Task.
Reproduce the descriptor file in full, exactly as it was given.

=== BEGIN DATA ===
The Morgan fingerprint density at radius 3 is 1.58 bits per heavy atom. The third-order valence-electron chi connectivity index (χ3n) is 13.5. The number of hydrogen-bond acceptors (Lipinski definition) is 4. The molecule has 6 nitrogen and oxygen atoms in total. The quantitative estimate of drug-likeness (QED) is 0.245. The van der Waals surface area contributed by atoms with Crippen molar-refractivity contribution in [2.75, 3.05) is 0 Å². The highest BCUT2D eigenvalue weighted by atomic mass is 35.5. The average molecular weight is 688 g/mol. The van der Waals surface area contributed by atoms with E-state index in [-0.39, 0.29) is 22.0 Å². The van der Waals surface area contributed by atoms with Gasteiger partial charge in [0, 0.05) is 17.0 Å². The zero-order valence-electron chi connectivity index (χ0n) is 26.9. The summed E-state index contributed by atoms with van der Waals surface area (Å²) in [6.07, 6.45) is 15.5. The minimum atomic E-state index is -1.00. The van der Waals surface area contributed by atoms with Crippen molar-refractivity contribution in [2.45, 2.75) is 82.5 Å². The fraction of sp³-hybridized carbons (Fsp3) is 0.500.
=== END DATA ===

The Morgan fingerprint density at radius 3 is 1.58 bits per heavy atom. The third-order valence-electron chi connectivity index (χ3n) is 13.5. The number of hydrogen-bond acceptors (Lipinski definition) is 4. The molecule has 6 nitrogen and oxygen atoms in total. The quantitative estimate of drug-likeness (QED) is 0.245. The van der Waals surface area contributed by atoms with Crippen molar-refractivity contribution in [2.75, 3.05) is 0 Å². The highest BCUT2D eigenvalue weighted by atomic mass is 35.5. The average molecular weight is 688 g/mol. The van der Waals surface area contributed by atoms with E-state index in [-0.39, 0.29) is 22.0 Å². The van der Waals surface area contributed by atoms with Gasteiger partial charge in [0, 0.05) is 17.0 Å². The zero-order valence-electron chi connectivity index (χ0n) is 26.9. The summed E-state index contributed by atoms with van der Waals surface area (Å²) in [6.07, 6.45) is 15.5. The minimum atomic E-state index is -1.00. The van der Waals surface area contributed by atoms with Crippen molar-refractivity contribution in [2.45, 2.75) is 82.5 Å². The fraction of sp³-hybridized carbons (Fsp3) is 0.500.